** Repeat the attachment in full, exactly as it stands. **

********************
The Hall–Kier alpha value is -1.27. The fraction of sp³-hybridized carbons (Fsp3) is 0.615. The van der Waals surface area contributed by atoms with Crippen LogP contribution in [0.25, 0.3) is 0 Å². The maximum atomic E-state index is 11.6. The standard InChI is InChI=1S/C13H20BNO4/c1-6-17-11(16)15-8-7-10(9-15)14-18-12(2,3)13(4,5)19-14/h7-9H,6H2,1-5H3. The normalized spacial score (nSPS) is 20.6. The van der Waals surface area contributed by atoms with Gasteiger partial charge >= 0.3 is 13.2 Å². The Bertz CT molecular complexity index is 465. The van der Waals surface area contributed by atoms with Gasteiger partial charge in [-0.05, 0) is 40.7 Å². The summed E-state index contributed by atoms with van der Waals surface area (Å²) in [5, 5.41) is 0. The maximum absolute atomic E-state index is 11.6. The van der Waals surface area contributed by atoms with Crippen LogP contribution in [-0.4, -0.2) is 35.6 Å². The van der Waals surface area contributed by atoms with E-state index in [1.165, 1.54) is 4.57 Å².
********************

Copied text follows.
The Hall–Kier alpha value is -1.27. The fraction of sp³-hybridized carbons (Fsp3) is 0.615. The van der Waals surface area contributed by atoms with Crippen LogP contribution in [0.25, 0.3) is 0 Å². The maximum atomic E-state index is 11.6. The standard InChI is InChI=1S/C13H20BNO4/c1-6-17-11(16)15-8-7-10(9-15)14-18-12(2,3)13(4,5)19-14/h7-9H,6H2,1-5H3. The normalized spacial score (nSPS) is 20.6. The van der Waals surface area contributed by atoms with Gasteiger partial charge >= 0.3 is 13.2 Å². The Bertz CT molecular complexity index is 465. The van der Waals surface area contributed by atoms with Gasteiger partial charge in [-0.05, 0) is 40.7 Å². The summed E-state index contributed by atoms with van der Waals surface area (Å²) in [5, 5.41) is 0. The maximum absolute atomic E-state index is 11.6. The van der Waals surface area contributed by atoms with Crippen LogP contribution in [-0.4, -0.2) is 35.6 Å². The van der Waals surface area contributed by atoms with E-state index in [1.165, 1.54) is 4.57 Å².